NewsBeijing assures no new virus amidst respiratory disease rise: It's COVID

Beijing assures no new virus amidst respiratory disease rise: It's COVID

Mysterious infections in China. Authorities reassure.
Mysterious infections in China. Authorities reassure.
Images source: © PAP | PAP/EPA/WU HAO
10:09 AM EST, November 27, 2023

China has seen a sudden surge in respiratory disease cases recently, invoking memories in the West of the start of the COVID-19 pandemic that brought much of the world to a standstill. Yet Beijing's authorities insist the situation is due to known factors like the flu and other common pathogens, not a new virus.

"Recent clusters of respiratory infections have resulted from overlaps of common viruses such as the flu virus, rhinoviruses, respiratory syncytial virus (RSV), adenovirus, and also bacteria like mycoplasma pneumoniae, a common cause of respiratory infections," explained a spokesperson for the National Health Commission in China.

Mysterious infections in China - authorities reassure

Beijing has directed local authorities to open more health clinics and advocate vaccinations among children and the elderly to control this surge of respiratory illnesses. This winter marks China’s first since the complete elimination of COVID-19 restrictions.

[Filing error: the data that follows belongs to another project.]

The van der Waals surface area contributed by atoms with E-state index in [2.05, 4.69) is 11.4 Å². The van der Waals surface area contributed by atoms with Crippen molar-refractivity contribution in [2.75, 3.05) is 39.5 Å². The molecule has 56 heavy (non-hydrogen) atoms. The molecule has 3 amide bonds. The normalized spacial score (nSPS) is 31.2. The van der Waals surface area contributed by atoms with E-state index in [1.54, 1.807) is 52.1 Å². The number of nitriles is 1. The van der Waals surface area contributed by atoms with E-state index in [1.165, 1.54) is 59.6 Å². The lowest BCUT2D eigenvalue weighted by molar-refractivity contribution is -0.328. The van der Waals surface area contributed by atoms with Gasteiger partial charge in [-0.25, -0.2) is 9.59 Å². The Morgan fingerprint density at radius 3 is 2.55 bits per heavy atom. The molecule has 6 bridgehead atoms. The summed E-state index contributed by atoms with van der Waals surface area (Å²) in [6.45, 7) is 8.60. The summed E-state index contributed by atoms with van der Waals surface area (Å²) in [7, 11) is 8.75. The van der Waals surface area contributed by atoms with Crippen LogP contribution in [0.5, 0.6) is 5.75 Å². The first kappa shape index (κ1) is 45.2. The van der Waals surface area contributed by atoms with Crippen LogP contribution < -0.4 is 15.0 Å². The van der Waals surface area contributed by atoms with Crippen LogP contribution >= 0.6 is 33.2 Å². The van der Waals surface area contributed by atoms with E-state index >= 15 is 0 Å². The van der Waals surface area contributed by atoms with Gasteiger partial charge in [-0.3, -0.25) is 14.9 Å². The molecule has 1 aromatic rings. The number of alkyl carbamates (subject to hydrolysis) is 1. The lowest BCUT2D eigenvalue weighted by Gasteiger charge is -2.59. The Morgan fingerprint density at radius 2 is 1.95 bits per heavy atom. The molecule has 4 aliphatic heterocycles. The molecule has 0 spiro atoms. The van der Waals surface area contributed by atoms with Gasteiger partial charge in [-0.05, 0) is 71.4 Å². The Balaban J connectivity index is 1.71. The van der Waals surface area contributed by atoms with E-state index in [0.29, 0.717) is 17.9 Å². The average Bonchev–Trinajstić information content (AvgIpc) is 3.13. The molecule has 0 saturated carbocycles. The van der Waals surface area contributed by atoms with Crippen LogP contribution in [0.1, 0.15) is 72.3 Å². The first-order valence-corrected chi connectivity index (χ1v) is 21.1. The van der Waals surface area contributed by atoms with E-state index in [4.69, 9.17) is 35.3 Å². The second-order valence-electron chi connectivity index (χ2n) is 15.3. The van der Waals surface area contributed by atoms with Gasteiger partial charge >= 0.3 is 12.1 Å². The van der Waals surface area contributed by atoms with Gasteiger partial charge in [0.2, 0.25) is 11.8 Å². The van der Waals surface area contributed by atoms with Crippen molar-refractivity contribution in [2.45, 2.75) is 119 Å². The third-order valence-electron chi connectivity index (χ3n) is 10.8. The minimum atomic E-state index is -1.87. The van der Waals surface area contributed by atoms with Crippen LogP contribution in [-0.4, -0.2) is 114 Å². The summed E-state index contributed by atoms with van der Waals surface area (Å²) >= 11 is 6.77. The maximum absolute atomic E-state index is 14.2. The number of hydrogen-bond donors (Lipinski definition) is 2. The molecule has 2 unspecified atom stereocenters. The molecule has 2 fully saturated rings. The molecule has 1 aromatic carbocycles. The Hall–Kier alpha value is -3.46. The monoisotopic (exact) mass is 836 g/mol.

"We must ensure the availability of suitable clinics and procedure rooms, extend working hours, and increase the supply of medicines," said Mi Feng, spokesperson for the health ministry.

Feng encouraged the public to wear protective masks and urged local authorities to reinforce preventive measures in crowded settings such as schools and nursing homes.

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Earlier this week, the World Health Organization (WHO) formally requested information from China concerning the "potentially worrying" surge in respiratory illnesses. Numerous clusters of pneumonia in children have been confirmed in China according to local media.

Experts highlight that emerging strains of flu or other potential pandemic-causing viruses typically begin with unexplained clusters of respiratory diseases. Both SARS and COVID-19 were initially identified as unusual forms of pneumonia.

Earlier this month, Chinese authorities connected the rise in cases to the easing of pandemic restrictions. Beijing has noted that other countries also experienced a spike in respiratory illnesses after loosening COVID-19 restrictions.

The WHO reported on Thursday that Chinese health officials had provided the necessary data in a special teleconference. They indicated a rise in hospital admissions in the country for diseases including bacterial infections, RSV, and flu viruses since October.

China maintains that the current situation is not significantly impacting hospitals, which are not being overwhelmed by additional hospitalizations.

The UN seldom publicly requests detailed health information from countries. In the case of China, such a step was taken due to the COVID-19 pandemic, which began in China in 2019 and 2020 and subsequently spread worldwide. Beijing initially downplayed the risk associated with the then-unknown disease.

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